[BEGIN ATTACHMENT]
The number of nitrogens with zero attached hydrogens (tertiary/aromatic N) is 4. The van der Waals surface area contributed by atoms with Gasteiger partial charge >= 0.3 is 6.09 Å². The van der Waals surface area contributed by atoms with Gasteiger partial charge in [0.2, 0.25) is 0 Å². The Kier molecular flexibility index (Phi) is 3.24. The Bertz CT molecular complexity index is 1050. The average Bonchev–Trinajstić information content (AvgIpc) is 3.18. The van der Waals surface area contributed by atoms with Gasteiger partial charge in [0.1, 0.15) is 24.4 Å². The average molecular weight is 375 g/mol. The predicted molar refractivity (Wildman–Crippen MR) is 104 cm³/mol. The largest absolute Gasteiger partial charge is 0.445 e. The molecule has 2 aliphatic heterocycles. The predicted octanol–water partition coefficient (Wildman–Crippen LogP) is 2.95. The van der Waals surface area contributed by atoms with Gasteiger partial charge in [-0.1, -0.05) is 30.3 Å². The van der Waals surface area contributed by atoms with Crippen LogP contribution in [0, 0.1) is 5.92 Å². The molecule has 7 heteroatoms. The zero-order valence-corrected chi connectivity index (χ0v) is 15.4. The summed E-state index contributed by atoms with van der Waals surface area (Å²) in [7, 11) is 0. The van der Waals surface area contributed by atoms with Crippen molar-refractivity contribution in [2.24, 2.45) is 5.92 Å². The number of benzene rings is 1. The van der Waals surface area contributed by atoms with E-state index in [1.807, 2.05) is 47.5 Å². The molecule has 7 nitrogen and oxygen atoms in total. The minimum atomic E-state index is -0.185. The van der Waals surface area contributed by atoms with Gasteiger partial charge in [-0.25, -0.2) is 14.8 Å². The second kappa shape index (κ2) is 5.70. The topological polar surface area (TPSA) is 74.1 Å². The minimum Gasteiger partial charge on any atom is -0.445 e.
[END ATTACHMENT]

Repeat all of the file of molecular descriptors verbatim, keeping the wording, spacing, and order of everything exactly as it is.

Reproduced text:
The number of nitrogens with zero attached hydrogens (tertiary/aromatic N) is 4. The van der Waals surface area contributed by atoms with Gasteiger partial charge >= 0.3 is 6.09 Å². The van der Waals surface area contributed by atoms with Gasteiger partial charge in [0.2, 0.25) is 0 Å². The Kier molecular flexibility index (Phi) is 3.24. The Bertz CT molecular complexity index is 1050. The average Bonchev–Trinajstić information content (AvgIpc) is 3.18. The van der Waals surface area contributed by atoms with Gasteiger partial charge in [0.1, 0.15) is 24.4 Å². The average molecular weight is 375 g/mol. The predicted molar refractivity (Wildman–Crippen MR) is 104 cm³/mol. The largest absolute Gasteiger partial charge is 0.445 e. The molecule has 2 aliphatic heterocycles. The predicted octanol–water partition coefficient (Wildman–Crippen LogP) is 2.95. The van der Waals surface area contributed by atoms with Gasteiger partial charge in [-0.1, -0.05) is 30.3 Å². The van der Waals surface area contributed by atoms with Crippen LogP contribution in [0, 0.1) is 5.92 Å². The molecule has 7 heteroatoms. The zero-order valence-corrected chi connectivity index (χ0v) is 15.4. The summed E-state index contributed by atoms with van der Waals surface area (Å²) in [7, 11) is 0. The van der Waals surface area contributed by atoms with Crippen molar-refractivity contribution in [2.24, 2.45) is 5.92 Å². The number of benzene rings is 1. The van der Waals surface area contributed by atoms with E-state index in [1.807, 2.05) is 47.5 Å². The molecule has 7 nitrogen and oxygen atoms in total. The minimum atomic E-state index is -0.185. The van der Waals surface area contributed by atoms with Gasteiger partial charge in [-0.25, -0.2) is 14.8 Å². The second kappa shape index (κ2) is 5.70. The topological polar surface area (TPSA) is 74.1 Å². The minimum Gasteiger partial charge on any atom is -0.445 e.